The legal minimum wage requires a larger portion of the wealth produced to be given to the workers who produced it. An increase in wages is paid at the expense of rent. This is clear in the case of a company that owns all its land and capital. If the workers get an increase in wages, the landowners get less income from their ownership of the land. The return to capital (buildings, machines, inventory) is determined by what you can borrow capital or money for without risk, whichever is less. Therefore, an increase in the minimum wage will reduce rents. But, since land is not produced, it will not result in any less land. Wages will go up, and the rental and selling value of land will go down.

Now, it gets complicated. If you don’t own the land and buildings on which your business is conducted, you probably have a long term 5 or 10 year lease. When the minimum wage is raised it doesn’t reduce the terms of the lease, so unless you are an exceptional business man, you may default, and this can result in bankruptcy and unemployment for your workers. If you have just bought a parcel of land and incurred a mortgage, the price you paid was likely based on the current level of wages. An increase in wages will not lower your mortgage payments. Therefore, you may not be able to maintain a profit, and in that case you will go bankrupt and lay off workers; increasing unemployment.

Of course, after a period of inactivity the next business person who signs the lease or buys a parcel of land will only offer to pay what they can based on the new higher wages, and business and employment can go on thereafter.

The Min. Wage is $3.09 cents below what it could buy in 1968, and this is obviously part of why more welfare has been needed and more people are living in poverty. $10.34 would enable the minimum wage to buy what it did in 1968. Many people are proposing $15 per hour, which is about half way between the buying power of 1967 and what the minimum wage would be if it had been increased at the same rate as the average worker’s productivity ($21.72 per hour). It has also been proposed that the minimum wage be indexed to the cost of living in each region of the country. This too may have merit, since the goal is to provide a living wage.

The cost of housing 

Because there is a shortage of affordable housing for low wage workers, it is a bit like musical chairs. People with the lowest incomes bid whatever they can afford, so they won’t be homeless. Only an ample supply of public housing will create an alternative to the free market, and keep the price of free market housing from gradually taking all the increase in the minimum wage.

Exactly how quickly the minimum wage could be raised to compensate for inflation, let alone productivity, without causing short term unemployment, is probably not known. Increasing the minimum wage may require gradual steps. It may be unconstitutional to legislate the option to renegotiate leases where people are employed, but that would be a big help in preserving jobs. For those who have purchased land, there may be no way out, other than inflation, which cancels debt, but it robs all savers and investors of productive capital, which in my opinion should never be resorted to. For those reasons, I think it would be difficult to raise the minimum legal wage precipitously without some countervailing force.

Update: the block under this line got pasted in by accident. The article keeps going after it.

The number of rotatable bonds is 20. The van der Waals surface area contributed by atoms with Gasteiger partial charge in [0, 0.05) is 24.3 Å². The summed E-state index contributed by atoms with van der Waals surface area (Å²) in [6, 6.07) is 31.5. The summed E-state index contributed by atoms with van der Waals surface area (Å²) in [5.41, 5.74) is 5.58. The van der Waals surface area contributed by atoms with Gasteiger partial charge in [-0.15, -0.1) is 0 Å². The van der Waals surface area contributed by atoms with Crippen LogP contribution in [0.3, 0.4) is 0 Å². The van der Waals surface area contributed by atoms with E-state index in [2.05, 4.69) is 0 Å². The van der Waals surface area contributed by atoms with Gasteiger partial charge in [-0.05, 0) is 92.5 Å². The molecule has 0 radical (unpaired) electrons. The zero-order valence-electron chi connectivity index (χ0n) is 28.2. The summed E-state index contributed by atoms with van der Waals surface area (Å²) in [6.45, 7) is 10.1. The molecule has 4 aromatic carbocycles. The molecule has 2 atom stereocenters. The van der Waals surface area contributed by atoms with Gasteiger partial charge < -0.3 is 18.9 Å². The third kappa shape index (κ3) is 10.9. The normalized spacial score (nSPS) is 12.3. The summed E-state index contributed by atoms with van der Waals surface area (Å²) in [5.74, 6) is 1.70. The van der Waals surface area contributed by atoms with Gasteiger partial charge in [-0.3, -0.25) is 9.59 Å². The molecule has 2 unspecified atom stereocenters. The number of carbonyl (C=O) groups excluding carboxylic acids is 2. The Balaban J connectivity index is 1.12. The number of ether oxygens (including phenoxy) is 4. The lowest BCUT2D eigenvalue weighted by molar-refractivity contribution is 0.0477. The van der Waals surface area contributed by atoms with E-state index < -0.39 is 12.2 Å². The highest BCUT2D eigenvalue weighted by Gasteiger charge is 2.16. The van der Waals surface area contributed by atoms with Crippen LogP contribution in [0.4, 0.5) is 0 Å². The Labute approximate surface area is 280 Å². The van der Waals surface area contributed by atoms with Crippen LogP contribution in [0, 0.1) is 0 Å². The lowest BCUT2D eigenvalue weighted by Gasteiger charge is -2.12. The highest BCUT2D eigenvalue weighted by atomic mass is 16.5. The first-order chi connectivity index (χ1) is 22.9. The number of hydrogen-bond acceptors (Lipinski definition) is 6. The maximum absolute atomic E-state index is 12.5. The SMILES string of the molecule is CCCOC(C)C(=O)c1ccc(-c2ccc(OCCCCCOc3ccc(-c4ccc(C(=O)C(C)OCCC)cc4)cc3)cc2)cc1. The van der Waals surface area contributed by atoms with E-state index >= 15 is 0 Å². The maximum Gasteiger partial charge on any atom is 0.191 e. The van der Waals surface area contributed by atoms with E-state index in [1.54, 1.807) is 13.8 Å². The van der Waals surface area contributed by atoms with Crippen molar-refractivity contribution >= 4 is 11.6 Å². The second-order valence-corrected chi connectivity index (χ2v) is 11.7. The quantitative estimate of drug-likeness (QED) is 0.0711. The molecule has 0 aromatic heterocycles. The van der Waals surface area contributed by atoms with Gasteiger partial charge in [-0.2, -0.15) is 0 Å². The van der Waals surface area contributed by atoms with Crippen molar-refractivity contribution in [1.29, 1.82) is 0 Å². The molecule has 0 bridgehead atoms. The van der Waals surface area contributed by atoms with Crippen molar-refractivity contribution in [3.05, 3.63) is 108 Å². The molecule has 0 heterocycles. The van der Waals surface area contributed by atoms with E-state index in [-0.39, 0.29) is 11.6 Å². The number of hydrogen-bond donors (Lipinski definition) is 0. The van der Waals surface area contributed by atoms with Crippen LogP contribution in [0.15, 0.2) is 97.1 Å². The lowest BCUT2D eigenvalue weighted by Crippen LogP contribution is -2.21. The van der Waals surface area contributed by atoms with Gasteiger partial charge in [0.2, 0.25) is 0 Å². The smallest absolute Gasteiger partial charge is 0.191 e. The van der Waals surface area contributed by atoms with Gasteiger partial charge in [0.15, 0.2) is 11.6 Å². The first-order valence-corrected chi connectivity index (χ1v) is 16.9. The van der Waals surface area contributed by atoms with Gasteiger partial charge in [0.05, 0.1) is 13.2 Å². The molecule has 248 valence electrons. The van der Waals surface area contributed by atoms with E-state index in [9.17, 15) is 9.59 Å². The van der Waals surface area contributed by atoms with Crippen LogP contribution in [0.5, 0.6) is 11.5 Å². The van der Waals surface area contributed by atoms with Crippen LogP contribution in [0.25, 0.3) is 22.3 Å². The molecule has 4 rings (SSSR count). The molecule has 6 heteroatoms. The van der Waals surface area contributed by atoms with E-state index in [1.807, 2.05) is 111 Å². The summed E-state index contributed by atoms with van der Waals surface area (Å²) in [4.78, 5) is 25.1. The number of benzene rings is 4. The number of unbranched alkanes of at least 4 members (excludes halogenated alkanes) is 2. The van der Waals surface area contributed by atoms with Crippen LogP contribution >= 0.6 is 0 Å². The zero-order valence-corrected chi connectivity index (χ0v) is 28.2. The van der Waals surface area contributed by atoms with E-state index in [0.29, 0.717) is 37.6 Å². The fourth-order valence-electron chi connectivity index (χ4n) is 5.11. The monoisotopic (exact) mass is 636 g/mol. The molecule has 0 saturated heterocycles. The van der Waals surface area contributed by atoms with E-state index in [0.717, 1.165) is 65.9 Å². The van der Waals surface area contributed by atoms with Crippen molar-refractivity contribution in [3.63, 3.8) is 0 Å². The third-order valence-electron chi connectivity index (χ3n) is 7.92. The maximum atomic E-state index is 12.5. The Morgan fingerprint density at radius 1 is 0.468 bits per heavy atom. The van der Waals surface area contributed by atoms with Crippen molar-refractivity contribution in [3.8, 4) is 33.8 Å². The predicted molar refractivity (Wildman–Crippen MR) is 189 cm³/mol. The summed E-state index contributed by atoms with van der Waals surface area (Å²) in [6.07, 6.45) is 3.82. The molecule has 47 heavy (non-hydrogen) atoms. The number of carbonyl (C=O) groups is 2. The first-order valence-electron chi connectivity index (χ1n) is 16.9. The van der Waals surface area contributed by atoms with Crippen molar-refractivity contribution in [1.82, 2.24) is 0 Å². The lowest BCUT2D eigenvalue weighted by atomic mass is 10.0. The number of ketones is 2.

Increasing the minimum wage will create more Jobs 

As for the idea that increasing the minimum wage will increase the buying power of workers and the increased demand for goods and services will create even more jobs, I doubt it.

Certainly it will lower land rent and the selling price of land. And, assuming that the workers then demand more goods and services than the landowners did, it could increase the activities of some existing factories and business that were not operating at full capacity. However, where there are long term leases or a mortgage, and the facilities are operating at full capacity, how could an increase in the minimum wage increase productivity enough to compensate for significantly higher wages? Jobs are created by making land available for production. How will raising the minimum

wage get people to sell or put to use their valuable unused and under used land — which is necessary to create jobs?

Agreed, high-wage countries have much higher rates of employment. However, rather than employment being created by high wages, both could result from deterrents to land speculation. Even in countries with a high legal minimum wage, deterrents to land speculation could be (and in my opinion are) the reason for high rates of employment. If rates of employment could be increased by raising the minimum wage, the minimum wage could simply be increased until there was full employment. No other incentives would be necessary to encourage the use of land.

Shifting Taxes to the Rental Value of Land 

Before I propose an immediate intervention that raises the minimum wage, I would like to explain why a shift of all taxes to the value of land throughout the country would create full employment, raise wages, and end poverty.

Taxes now total about a third of the nation’s output. By shifting all taxes to the rental value of land, it would encourage people and business to hold the smallest amount of land they could use, and produce as much as possible on it. No penalties would be levied for the erection of buildings, but there would be a great expense for those who held on to valuable land and did not put it to use. The tax on the rental value of land would have to be paid even if the land were vacant or idle and there was no income out of which to pay it. There would simply be no reward for holding unused and underused land for future use or sale.